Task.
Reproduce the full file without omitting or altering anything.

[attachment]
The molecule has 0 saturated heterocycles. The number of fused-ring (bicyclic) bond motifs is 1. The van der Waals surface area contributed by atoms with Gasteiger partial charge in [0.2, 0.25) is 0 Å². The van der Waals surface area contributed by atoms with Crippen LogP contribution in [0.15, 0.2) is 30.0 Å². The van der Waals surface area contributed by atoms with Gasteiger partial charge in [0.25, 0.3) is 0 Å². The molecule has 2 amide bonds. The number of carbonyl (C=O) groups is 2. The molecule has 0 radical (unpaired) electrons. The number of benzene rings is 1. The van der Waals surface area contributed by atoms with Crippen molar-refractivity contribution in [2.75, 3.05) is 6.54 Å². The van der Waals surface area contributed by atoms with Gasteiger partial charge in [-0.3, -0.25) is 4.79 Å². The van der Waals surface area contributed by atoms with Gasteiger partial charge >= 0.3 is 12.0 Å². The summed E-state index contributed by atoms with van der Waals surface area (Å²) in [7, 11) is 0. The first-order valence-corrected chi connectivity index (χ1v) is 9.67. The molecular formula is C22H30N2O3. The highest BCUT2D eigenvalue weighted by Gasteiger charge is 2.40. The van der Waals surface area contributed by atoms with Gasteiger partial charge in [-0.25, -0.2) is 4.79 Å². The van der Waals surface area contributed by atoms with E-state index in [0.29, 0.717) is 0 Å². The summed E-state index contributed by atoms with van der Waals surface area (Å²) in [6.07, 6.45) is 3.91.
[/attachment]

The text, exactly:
The molecule has 0 saturated heterocycles. The number of fused-ring (bicyclic) bond motifs is 1. The van der Waals surface area contributed by atoms with Gasteiger partial charge in [0.2, 0.25) is 0 Å². The van der Waals surface area contributed by atoms with Crippen LogP contribution in [0.15, 0.2) is 30.0 Å². The van der Waals surface area contributed by atoms with Gasteiger partial charge in [0.25, 0.3) is 0 Å². The molecule has 2 amide bonds. The number of carbonyl (C=O) groups is 2. The molecule has 0 radical (unpaired) electrons. The number of benzene rings is 1. The van der Waals surface area contributed by atoms with Crippen molar-refractivity contribution in [2.75, 3.05) is 6.54 Å². The van der Waals surface area contributed by atoms with Gasteiger partial charge in [-0.3, -0.25) is 4.79 Å². The van der Waals surface area contributed by atoms with Gasteiger partial charge >= 0.3 is 12.0 Å². The summed E-state index contributed by atoms with van der Waals surface area (Å²) in [7, 11) is 0. The first-order valence-corrected chi connectivity index (χ1v) is 9.67. The molecular formula is C22H30N2O3. The highest BCUT2D eigenvalue weighted by Gasteiger charge is 2.40. The van der Waals surface area contributed by atoms with Gasteiger partial charge in [-0.25, -0.2) is 4.79 Å². The van der Waals surface area contributed by atoms with E-state index in [0.29, 0.717) is 0 Å². The summed E-state index contributed by atoms with van der Waals surface area (Å²) in [6.07, 6.45) is 3.91.